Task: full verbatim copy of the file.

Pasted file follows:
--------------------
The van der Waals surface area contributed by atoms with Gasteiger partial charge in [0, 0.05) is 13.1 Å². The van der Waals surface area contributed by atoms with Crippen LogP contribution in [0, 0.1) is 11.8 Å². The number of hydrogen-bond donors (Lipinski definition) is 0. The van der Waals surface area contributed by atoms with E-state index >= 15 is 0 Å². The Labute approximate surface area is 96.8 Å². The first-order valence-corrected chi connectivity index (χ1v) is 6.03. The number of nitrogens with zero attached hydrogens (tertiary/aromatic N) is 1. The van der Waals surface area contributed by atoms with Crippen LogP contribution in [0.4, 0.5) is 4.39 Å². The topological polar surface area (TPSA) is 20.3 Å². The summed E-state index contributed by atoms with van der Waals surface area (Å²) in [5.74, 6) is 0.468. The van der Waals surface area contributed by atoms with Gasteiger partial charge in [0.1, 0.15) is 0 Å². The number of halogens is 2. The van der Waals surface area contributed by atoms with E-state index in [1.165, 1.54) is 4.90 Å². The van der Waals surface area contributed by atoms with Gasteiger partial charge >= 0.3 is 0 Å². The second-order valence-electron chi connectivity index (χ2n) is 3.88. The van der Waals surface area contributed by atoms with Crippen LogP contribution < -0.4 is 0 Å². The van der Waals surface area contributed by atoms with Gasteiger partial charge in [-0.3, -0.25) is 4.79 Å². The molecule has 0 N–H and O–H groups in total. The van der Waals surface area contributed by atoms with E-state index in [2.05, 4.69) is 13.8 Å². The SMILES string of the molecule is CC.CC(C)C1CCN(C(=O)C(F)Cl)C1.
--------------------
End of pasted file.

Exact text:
The van der Waals surface area contributed by atoms with Gasteiger partial charge in [0, 0.05) is 13.1 Å². The van der Waals surface area contributed by atoms with Crippen LogP contribution in [0, 0.1) is 11.8 Å². The number of hydrogen-bond donors (Lipinski definition) is 0. The van der Waals surface area contributed by atoms with E-state index >= 15 is 0 Å². The Labute approximate surface area is 96.8 Å². The first-order valence-corrected chi connectivity index (χ1v) is 6.03. The number of nitrogens with zero attached hydrogens (tertiary/aromatic N) is 1. The van der Waals surface area contributed by atoms with Crippen LogP contribution in [0.4, 0.5) is 4.39 Å². The topological polar surface area (TPSA) is 20.3 Å². The summed E-state index contributed by atoms with van der Waals surface area (Å²) in [5.74, 6) is 0.468. The van der Waals surface area contributed by atoms with Gasteiger partial charge in [0.1, 0.15) is 0 Å². The number of halogens is 2. The van der Waals surface area contributed by atoms with E-state index in [1.165, 1.54) is 4.90 Å². The van der Waals surface area contributed by atoms with Gasteiger partial charge >= 0.3 is 0 Å². The second-order valence-electron chi connectivity index (χ2n) is 3.88. The van der Waals surface area contributed by atoms with Crippen LogP contribution < -0.4 is 0 Å². The van der Waals surface area contributed by atoms with Gasteiger partial charge in [-0.3, -0.25) is 4.79 Å². The molecule has 0 N–H and O–H groups in total. The van der Waals surface area contributed by atoms with E-state index in [2.05, 4.69) is 13.8 Å². The SMILES string of the molecule is CC.CC(C)C1CCN(C(=O)C(F)Cl)C1.